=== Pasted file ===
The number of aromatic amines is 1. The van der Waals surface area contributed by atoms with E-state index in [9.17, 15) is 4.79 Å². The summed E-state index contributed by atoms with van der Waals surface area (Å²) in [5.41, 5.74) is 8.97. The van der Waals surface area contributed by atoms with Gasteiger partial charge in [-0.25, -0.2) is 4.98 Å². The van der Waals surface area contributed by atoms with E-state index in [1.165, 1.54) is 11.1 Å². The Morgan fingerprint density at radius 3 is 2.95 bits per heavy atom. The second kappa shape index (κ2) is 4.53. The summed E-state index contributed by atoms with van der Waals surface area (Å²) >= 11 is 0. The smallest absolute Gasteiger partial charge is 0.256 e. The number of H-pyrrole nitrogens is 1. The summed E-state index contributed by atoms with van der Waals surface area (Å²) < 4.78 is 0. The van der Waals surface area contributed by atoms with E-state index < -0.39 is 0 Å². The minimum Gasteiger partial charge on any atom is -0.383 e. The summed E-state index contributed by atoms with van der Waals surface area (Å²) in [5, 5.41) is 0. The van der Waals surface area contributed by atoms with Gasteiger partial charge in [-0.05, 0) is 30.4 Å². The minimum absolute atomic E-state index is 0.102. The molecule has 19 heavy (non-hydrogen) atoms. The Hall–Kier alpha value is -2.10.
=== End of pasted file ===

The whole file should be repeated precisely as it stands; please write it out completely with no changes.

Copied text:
The number of aromatic amines is 1. The van der Waals surface area contributed by atoms with E-state index in [9.17, 15) is 4.79 Å². The summed E-state index contributed by atoms with van der Waals surface area (Å²) in [5.41, 5.74) is 8.97. The van der Waals surface area contributed by atoms with Gasteiger partial charge in [-0.25, -0.2) is 4.98 Å². The van der Waals surface area contributed by atoms with E-state index in [1.165, 1.54) is 11.1 Å². The Morgan fingerprint density at radius 3 is 2.95 bits per heavy atom. The second kappa shape index (κ2) is 4.53. The summed E-state index contributed by atoms with van der Waals surface area (Å²) >= 11 is 0. The smallest absolute Gasteiger partial charge is 0.256 e. The number of H-pyrrole nitrogens is 1. The summed E-state index contributed by atoms with van der Waals surface area (Å²) < 4.78 is 0. The van der Waals surface area contributed by atoms with E-state index < -0.39 is 0 Å². The minimum Gasteiger partial charge on any atom is -0.383 e. The summed E-state index contributed by atoms with van der Waals surface area (Å²) in [5, 5.41) is 0. The van der Waals surface area contributed by atoms with Gasteiger partial charge in [-0.05, 0) is 30.4 Å². The minimum absolute atomic E-state index is 0.102. The molecule has 19 heavy (non-hydrogen) atoms. The Hall–Kier alpha value is -2.10.